battle of equivelants in the marketplace for goods and services. In
normal economic competition, a battle between equivelants will
normally lead to a reduction in price which, at least, benefits
consumers. However, we get no such "collateral" benefits from a battle
of equivelants in the standards world. Consumers don't benefit from
either side "winning." Yet, they pay by having to subsidize the costs
of the battle through increased prices, often a reduction in the
number of providers, as well as reduced innovation.
	It is my experience that in the standards world, competition
between ideas is a wonderful thing, but competition between
specifications is very often a "bad" thing. The problem is that when
you have competing specs, the focus becomes more on *who* made a
proposal rather than on *what* was proposed. It would be better if we
encouraged competition between "parts of specs" (i.e. the ideas)
rather than competition between entire specs.

		bob wyman

-----Original Message-----
From: Chiusano Joseph [mailto:chiusano_joseph@bah.com] 
Sent: Friday, April 02, 2004 11:20 AM
To: xml-dev@lists.xml.org
Subject: [xml-dev] Competing Specifications - A Good or Bad Thing?

I have a theory on the subject of "competing specifications" that I'd
like to present, in hopes of getting some good feedback. I'm thinking
mostly in terms of Web Services specifications - or specifications
that are not intended strictly for Web Services by nature, but have
applicability to Web Services. 

By "competing", I mean 2 or more specifications that cover the same
"functional area" (e.g. reliable messaging, context, transactions,
etc.) and most/all of the same general actions that are applicable to
that functional area (e.g. for reliable messaging, "notify a sender
reliable messaging processor that a message was received
out-of-order"). Some examples of such overlapping specifications (both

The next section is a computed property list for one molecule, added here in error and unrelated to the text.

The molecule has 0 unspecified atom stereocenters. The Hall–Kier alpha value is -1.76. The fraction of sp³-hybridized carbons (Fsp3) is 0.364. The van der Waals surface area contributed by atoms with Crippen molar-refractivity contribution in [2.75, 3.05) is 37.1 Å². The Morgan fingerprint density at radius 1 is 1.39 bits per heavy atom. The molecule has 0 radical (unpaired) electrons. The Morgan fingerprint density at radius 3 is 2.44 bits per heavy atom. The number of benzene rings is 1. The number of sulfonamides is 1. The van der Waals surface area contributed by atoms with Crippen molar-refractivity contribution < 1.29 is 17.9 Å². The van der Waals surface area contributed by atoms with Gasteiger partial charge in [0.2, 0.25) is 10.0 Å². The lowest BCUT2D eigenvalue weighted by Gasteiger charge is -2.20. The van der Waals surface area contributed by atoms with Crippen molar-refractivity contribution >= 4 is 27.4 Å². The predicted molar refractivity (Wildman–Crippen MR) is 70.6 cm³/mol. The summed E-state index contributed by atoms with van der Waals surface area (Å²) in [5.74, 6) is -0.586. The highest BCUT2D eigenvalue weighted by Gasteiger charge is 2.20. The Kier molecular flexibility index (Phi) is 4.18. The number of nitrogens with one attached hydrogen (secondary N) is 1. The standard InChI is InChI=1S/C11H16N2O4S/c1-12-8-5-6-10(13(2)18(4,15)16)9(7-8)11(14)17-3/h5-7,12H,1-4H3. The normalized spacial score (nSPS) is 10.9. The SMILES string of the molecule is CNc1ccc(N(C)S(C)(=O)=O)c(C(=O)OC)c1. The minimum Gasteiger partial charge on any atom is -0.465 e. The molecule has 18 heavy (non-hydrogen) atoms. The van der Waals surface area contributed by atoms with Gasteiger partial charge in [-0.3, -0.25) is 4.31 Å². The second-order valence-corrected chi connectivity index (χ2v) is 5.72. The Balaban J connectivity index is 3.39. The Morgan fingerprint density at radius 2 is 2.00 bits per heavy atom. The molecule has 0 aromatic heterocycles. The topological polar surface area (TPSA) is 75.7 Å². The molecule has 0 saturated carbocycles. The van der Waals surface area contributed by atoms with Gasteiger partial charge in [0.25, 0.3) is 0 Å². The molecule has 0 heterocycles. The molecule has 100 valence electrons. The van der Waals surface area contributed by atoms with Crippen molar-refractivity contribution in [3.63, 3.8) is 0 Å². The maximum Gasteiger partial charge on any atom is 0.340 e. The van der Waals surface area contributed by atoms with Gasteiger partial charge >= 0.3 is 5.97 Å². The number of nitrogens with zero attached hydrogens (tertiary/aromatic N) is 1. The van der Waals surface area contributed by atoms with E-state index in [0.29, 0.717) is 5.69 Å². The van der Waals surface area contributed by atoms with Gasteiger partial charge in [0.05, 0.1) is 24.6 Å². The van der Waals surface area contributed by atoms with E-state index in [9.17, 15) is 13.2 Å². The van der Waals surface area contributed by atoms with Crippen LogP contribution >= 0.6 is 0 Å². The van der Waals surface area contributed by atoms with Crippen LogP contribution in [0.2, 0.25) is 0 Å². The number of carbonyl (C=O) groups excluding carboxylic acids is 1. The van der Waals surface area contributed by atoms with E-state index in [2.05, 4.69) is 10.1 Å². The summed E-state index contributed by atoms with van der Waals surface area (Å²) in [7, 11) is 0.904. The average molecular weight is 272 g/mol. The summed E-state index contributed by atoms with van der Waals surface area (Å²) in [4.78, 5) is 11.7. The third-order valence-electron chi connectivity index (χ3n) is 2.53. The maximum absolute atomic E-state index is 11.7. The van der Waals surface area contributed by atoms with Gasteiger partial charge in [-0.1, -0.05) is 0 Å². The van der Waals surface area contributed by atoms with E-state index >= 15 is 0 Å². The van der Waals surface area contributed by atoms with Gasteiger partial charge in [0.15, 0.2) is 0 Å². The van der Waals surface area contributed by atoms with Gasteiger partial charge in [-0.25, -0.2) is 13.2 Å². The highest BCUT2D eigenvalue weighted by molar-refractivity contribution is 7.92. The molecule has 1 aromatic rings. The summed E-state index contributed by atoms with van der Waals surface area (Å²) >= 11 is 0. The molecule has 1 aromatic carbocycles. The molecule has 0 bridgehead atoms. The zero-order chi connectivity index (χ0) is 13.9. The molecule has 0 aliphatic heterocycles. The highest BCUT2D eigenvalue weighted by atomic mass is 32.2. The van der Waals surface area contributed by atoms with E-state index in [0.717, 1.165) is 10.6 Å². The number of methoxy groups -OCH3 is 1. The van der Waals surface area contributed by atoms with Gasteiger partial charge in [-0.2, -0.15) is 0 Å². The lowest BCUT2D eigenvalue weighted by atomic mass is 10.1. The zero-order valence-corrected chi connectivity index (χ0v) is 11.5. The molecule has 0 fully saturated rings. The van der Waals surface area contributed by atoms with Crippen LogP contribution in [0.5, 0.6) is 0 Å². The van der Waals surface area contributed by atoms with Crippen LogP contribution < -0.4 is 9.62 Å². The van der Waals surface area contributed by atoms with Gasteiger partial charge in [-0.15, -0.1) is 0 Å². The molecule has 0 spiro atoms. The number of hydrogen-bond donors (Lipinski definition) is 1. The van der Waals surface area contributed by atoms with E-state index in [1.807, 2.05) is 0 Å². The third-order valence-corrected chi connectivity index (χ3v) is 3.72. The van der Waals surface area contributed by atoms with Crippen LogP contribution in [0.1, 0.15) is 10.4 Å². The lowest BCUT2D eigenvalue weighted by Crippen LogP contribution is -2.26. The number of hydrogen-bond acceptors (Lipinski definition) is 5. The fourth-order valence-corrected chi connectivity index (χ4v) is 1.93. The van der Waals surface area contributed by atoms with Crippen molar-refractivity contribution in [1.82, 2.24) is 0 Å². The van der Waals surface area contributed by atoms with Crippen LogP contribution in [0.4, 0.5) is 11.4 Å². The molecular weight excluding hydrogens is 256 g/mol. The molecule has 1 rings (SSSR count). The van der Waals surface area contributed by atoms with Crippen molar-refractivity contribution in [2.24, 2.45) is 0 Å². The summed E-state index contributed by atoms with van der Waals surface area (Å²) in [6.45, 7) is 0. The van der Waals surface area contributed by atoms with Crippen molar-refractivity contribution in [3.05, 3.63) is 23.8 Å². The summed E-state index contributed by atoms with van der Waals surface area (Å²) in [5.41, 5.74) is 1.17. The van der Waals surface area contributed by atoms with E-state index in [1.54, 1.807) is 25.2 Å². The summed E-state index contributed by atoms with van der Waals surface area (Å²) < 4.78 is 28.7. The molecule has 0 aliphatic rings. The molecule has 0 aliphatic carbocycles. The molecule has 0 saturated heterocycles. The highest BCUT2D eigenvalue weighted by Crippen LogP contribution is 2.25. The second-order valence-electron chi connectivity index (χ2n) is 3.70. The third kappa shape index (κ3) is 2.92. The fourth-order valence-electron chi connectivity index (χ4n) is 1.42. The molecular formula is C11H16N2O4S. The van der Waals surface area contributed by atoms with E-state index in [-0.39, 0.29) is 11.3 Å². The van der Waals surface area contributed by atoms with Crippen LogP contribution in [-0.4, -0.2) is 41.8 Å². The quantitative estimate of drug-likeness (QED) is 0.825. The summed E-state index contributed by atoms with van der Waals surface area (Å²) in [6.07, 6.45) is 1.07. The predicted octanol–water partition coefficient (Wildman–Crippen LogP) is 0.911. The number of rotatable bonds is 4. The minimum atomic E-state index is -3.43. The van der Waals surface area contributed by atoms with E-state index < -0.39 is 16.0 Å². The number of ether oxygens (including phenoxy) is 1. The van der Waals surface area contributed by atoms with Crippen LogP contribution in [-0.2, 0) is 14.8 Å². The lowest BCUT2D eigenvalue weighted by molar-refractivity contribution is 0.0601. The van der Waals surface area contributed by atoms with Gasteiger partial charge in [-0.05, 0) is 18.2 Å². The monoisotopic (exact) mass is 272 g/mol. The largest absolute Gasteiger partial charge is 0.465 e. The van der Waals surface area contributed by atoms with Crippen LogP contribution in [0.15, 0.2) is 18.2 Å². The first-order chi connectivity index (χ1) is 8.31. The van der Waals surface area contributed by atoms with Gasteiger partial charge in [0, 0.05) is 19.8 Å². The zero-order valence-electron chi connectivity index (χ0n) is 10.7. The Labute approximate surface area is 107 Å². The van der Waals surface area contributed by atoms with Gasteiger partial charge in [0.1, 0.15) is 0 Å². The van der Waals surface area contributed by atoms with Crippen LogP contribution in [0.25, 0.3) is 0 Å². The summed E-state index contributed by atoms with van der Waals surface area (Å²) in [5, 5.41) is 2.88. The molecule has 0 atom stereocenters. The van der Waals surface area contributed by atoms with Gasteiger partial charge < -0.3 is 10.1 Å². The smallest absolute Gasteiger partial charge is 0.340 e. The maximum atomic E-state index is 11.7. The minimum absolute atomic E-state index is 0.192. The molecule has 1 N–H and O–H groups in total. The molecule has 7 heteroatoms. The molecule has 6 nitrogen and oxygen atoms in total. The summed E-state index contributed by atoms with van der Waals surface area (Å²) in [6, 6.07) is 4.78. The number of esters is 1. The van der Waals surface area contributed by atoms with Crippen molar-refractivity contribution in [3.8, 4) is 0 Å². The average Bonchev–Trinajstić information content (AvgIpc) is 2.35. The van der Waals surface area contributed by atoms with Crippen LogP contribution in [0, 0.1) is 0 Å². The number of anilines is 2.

"open" and emerging) would be:

* Reliable Messaging: OASIS WS-Reliability, WS-ReliableMessaging
* Transaction/Coordination: WS-Transaction (WS-AT and WS-BA), OASIS
* Identity Management: Liberty Alliance, OASIS SAML 2.0

My theory: Competing specifications are not necessarily a bad thing,
as long as:

(1) The cost to an organization to interoperate with another
organization (or another system within the organization) that
implements a competing specification in a given functional area is
either minimal or 0, and 
(2) The risk is either minimal or 0

One case in which the risk would (in my opinion) be more than minimal,
and possibly quite high, would be in reliable messaging:
WS-Reliability, for example, considers a message ID to be a unique
combination of [a Group ID + a Sequence ID]; if an organization that
implemented WS-Reliability were, for example, to interoperate with an
organization that implemented a reliable messaging standard that did
not group message IDs together (but instead used unique message IDs
for each message), a middle process would be required to pack/unpack
groups of messages between the installations as required. If this
"translation" were to be faulty (due to a software or configuration
bug), the whole messaging interaction could be - pardon the pun -

Thoughts? Comments?
Kind Regards,
Joseph Chiusano
Booz | Allen | Hamilton